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Friday, February 19, 2010

Musharraf’s comeback

For the briefest of moments, again within the ambit of power politics, Citizen Pervez Musharraf told (two) jokes, set out his stall to succeed Asif Zardari, and proposed a Shaggy reading of Pakistani history: It Wasn’t Me. All this while speaking at Chatham House and the Georgian St James’s townhouse where once lived Gladstone and Pitt the Elder.

It is one of a pair of engagements, for a general on a visitor’s visa whose London residence was meant to be short. Next Tuesday, he follows his July parliamentary appearance in the House of Commons with a sequel, in the Lords, as guest of Conservative life peer Lord Sheikh.

On Monday, when Musharraf spoke, the overflow room was overflowing. To say that the audience was fawning would be inaccurate – it was along the spectrum between ‘obsequious’ and ‘obeisant’. Speaking for an hour from infrequently consulted handwritten notes, the talk seemed like an interview for two positions: the one he has already held, and Pundit-Supreme interpreting Pakistan to Anglo-America.

Musharraf was always going to be described as the Pakistan Army’s ambassador to London. Now, though, he can flesh this penchant into a political theory and justification of (past and prospective) rule. Democratically elected governments, he says, have been failing to perform the objectives of government, offering good governance, and ensuring the well-being of the people. If these aren’t being achieved, governments, whether democratic or military, must be changed.

Compared with civilians, Musharraf adds, the military are possessed of “better trained minds, and better administrative capacity.” But the general concedes that the civilian government must learn to perform. Musharraf has no doubt – he does not seem a man much given to self-doubt – that Pakistan’s way forward lies in the “integration of the political forces, political parties, army, and bureaucracy,” and “unity of thought” between these entities.

And then he sets out his wares: “Clearly, I love my country. I would do anything for my country. I took an oath when I passed out of the military academy to go anywhere when ordered to serve Pakistan, even at threat to my life.” The ungenerous might see a nod at Benazir Bhutto in that comment. “I want for the people of Pakistan to understand – I am a civilian now, I am not a military man. I cannot take over anything.” There is laughter, then the pay-off: “Electorally, I think I will have that legitimacy I never had. Then if one unites army and bureaucracy, with legitimacy of political process … that is for the people of Pakistan to decide.”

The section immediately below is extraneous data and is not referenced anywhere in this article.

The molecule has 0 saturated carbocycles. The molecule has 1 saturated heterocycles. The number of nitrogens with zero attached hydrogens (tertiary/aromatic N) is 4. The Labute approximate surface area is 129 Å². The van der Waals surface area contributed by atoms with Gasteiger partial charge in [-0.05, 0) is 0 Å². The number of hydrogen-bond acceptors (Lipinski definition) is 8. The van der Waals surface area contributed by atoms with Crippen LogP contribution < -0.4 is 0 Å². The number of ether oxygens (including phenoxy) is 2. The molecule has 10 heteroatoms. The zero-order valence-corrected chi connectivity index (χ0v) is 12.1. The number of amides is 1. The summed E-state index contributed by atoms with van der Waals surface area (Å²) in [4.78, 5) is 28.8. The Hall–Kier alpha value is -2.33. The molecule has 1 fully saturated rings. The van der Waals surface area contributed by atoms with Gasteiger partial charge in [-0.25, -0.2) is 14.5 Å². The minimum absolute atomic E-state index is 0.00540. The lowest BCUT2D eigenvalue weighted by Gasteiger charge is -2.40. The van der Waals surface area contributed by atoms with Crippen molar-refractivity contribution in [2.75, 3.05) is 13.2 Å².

In Musharrafland, perhaps it all seems possible. He did, after all, encourage nazims facing the unemployment queue in Zardari’s local government reforms to visit him abroad last year, declaring he would advocate for their continuance in office. It may be telling that he traces Afghanistan’s bloodshed to the elimination of its monarch, a glue that held an ethnically fractious people together.

In general, the West ought to have listened to the general: “In 2003, when I was going down a political path, all the West said I was double-crossing and double-dealing.” They still have their chance to hear Musharraf out, with him now conveniently in London. He trots out his credentials for punditry: Afghanistan and the tribal regions of Pakistan are the centre of gravity for all extremism and radical thought, from the Maghreb to Somalia and Yemen to western China. British and American telly viewers can come aboard, says Muhsarraf, inviting you to (and here his second joke) “the most happening place in the world, where there’s never a dull moment.”

Without such a sound local guide as him, he tut-tuts, western adventurers will make blunders; for example, treating all Pathans as Taliban – “I always said there was a need for a policy change.” His prescription for Afghanistan betrays a presumption that there is only one sector to an economy: the military. He advocates for the arming of lashkars and building up of the Afghan National Army, underneath a government more responsive to Pathans, and buttressed by an Anglo-American military commitment tied to results rather than timeframe. “When we create lashkars and the ANA,” he says, “we create jobs – these people need jobs.”

Kashmir, meanwhile, is a hat-trick: Musharraf demonstrates first-name affability with a world leader (complimenting Manmohan Singh on his vision and sincerity), states he was close to resolving the long-standing dispute, and (in a backswipe at his successor) he argues that a leader capable of doing so would possess the three qualities of “sincerity, open-mindedness, and boldness.”

Musharraf concludes that the unsolved wound of Kashmir, wanting a leader’s suture, together with a militia-arming caused by the West’s blundering abandonment in 1989-2001 of Pakistan(’s army), is the root of all Pakistani extremism. It wasn’t him, indeed.

Perhaps it is as a Pakistani immigrant in Britain that Musharraf never seems quite at ease with the first person plural: ‘we’ fluctuates, for Musharraf-the-public-speaker, between Pakistan, the West, and “the free world, with Pakistan at its lead.” In September, the Guardian’s Declan Walsh profiled Musharraf in his “unassuming three-bedroom flat” beside Edgware Road’s shisha bars and kebab joints. It seems the former general has now made it to Westminster. It wasn’t me.


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